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sticks and stones will break my bones, but words will never hurt meAlternative form of sticks and stones may break my bones, but words will never hurt me.Rate it:

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Take the Words Right Out of Your MouthTo say something that someone else was about to say or even thinking about itRate it:

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war of wordsA heated exchange of threatening or inflammatory statements.Rate it:

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woman of few wordsA woman who either does not speak much or speaks only for a brief period of time.Rate it:

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words fail someoneOf a person: to be incapable of describing something with words, especially due to fear, shock, or surprise.Rate it:

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words of one syllableSimple, clear, straightforward language; blunt language.Rate it:

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give meform of words used as a request by a telephone-user to be connected with a specified person, number, etc.Rate it:

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lip serviceEmpty talk; words absent of action or intention.Rate it:

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one small step for man, one giant leap for mankindWords spoken by Neil Armstrong when taking the first steps on the moon.Rate it:

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read outTo read something and say the words to inform other people.Rate it:

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non - aphabetical orderTo place words in Z-A AlphabeticalRate it:

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word for wordusing exactly the same words, verbatimRate it:

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sticks and stonesEvocative of the saying "sticks and stones may (or will) break my bones, but words (or names) will never hurt (or harm) me".1957, Brendan Gill, The Day the Money StoppedRate it:

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a Tinkers DamnDemeaning Words in Deprecating Ejaculation, to wit; "He'll Never Amount To A 'Tinker's Damn!"Rate it:

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absque hocThe technical words of denial used in denying what has been alleged.Rate it:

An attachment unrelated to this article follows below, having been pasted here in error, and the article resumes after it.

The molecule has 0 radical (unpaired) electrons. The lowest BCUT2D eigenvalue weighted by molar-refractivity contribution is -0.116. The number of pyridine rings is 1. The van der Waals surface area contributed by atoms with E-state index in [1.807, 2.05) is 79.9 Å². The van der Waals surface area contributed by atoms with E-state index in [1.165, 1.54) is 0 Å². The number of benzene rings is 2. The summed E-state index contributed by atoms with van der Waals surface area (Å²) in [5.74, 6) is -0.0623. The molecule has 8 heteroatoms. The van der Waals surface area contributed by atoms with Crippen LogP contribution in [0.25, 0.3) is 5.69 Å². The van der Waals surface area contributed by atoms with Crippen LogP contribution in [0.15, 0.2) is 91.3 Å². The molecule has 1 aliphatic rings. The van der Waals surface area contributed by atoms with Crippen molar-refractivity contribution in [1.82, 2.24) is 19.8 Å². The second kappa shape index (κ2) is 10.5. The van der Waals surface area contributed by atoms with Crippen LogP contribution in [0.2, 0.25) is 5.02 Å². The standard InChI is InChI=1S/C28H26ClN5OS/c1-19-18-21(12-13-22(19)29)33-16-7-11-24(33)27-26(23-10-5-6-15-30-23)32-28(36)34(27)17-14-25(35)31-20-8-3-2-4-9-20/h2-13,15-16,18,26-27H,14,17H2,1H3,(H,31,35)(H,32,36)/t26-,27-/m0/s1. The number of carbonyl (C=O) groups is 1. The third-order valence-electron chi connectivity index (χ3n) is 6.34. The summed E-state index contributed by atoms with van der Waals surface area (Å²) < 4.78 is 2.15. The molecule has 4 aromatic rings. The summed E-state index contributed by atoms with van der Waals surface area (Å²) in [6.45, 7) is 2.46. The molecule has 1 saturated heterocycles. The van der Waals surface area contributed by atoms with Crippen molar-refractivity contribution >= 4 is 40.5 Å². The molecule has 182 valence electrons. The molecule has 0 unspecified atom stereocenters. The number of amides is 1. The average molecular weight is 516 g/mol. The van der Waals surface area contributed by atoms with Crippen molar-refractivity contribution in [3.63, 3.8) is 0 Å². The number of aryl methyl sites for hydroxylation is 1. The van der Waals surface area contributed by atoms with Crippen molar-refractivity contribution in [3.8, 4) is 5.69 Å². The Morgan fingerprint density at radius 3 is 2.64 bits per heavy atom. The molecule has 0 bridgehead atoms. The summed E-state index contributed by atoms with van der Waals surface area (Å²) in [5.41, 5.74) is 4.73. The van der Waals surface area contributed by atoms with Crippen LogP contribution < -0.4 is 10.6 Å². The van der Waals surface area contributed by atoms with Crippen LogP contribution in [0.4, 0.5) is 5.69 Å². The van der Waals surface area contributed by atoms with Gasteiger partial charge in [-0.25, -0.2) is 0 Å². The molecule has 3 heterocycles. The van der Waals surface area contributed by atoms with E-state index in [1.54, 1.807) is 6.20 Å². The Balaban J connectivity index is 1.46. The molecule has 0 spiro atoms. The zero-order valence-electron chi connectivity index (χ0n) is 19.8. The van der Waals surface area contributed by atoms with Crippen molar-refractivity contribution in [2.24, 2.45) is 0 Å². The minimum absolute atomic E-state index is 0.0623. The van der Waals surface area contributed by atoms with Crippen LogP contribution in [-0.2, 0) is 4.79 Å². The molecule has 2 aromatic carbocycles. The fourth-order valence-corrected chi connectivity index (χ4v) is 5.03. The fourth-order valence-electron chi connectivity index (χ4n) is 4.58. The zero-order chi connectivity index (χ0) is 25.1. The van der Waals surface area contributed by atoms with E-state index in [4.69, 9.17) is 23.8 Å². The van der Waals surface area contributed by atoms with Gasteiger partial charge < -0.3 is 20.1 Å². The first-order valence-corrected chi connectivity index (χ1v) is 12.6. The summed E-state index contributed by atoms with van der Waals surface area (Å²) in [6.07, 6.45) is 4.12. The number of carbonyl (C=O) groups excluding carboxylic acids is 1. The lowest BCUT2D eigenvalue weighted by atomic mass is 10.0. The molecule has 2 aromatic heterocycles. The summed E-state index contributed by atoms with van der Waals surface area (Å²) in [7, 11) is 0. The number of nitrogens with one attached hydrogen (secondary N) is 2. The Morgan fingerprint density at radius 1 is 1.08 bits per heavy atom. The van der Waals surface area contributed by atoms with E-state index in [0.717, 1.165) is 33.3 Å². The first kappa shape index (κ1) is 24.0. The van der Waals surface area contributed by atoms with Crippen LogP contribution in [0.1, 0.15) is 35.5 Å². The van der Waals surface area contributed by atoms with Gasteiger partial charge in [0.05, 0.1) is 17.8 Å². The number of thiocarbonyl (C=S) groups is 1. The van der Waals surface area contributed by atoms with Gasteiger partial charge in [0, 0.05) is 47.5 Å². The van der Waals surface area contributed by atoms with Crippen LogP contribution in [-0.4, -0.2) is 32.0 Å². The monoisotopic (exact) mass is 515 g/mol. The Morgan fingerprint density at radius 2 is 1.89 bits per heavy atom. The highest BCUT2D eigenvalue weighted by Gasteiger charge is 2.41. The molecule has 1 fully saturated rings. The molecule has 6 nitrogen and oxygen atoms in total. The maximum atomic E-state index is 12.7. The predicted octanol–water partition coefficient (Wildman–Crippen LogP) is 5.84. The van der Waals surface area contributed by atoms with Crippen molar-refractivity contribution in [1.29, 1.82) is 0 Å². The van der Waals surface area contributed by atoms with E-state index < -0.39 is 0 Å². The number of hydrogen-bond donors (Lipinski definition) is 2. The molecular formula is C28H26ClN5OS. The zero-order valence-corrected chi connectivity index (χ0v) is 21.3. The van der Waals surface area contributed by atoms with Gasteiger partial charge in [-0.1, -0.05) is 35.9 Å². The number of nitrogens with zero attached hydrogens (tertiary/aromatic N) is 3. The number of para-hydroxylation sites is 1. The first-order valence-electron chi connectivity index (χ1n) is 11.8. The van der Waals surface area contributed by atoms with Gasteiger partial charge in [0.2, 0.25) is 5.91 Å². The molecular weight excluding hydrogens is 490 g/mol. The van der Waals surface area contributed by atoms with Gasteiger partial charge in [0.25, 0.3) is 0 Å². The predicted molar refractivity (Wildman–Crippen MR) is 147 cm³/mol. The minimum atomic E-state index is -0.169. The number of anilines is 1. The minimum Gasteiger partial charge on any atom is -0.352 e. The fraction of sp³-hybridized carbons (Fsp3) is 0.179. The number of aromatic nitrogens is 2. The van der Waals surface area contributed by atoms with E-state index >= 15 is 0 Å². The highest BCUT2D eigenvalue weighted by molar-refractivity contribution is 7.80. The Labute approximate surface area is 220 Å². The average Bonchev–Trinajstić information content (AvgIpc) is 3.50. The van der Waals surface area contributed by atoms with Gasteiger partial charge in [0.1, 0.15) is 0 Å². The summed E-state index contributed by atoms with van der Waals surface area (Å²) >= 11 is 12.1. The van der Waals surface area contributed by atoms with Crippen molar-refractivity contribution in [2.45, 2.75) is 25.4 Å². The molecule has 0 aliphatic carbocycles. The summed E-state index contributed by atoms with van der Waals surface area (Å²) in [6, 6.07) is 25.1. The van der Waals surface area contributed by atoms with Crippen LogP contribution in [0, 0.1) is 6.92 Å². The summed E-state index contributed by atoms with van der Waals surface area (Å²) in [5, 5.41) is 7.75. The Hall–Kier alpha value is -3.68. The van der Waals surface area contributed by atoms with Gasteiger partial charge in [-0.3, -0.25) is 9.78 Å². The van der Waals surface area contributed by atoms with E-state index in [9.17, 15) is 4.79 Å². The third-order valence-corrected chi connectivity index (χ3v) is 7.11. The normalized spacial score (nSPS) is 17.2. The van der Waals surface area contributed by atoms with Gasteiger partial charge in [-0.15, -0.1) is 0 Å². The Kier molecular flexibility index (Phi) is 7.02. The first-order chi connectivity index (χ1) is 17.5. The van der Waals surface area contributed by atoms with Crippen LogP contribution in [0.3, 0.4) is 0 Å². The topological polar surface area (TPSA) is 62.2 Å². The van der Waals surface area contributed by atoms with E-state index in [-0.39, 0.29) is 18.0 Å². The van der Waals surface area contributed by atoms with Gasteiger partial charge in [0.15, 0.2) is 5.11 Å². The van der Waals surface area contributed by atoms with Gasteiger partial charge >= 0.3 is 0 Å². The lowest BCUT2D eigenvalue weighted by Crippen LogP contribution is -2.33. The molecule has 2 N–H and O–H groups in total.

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Add Fuel to the FireTo boost up one’s anger or trouble more with your deeds or words, when he/she is already facing worst situationRate it:

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Appendix:Snowclones/in X, no one can hear you YIndicates a threat of imminent danger. X is often limited to words having something to do with space. Y is a sound made by humans, especially 'scream'.Rate it:

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autrement ditIn other wordsRate it:

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avoir des raisons avec quelqu’unTo have words with any one; To quarrel with any one.Rate it:

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Bite Your TongueTo hold ones words or to have control over what one is willing to say, to being ashamed of something that has been said or trying not to say itRate it:

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blanket termA word or phrase that is used to describe multiple groups of related things. The degree of relation may vary. Blanket terms often trade specificity for ease-of-use; in other words, a blanket term by itself gives little detail about the things that it describes or the relationships between them, but is easy to say and remember. Blanket terms often originate as slang, and eventually become integrated into the general vocabulary.Rate it:

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bleep outTo censor inappropriate spoken words by obscuring them with the sound of a bleep.Rate it:

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Bull in a China ShopAn awkward person who actually does not care about the delicate situation, a rough person who comes near the brittle things, an insensitive person who makes people angry with his/her deeds and words to create disturbance in their work or plansRate it:

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cet homme casse les vitresThat man speaks out boldly, to bring matters to a crisis; That man does not pick and choose his words.Rate it: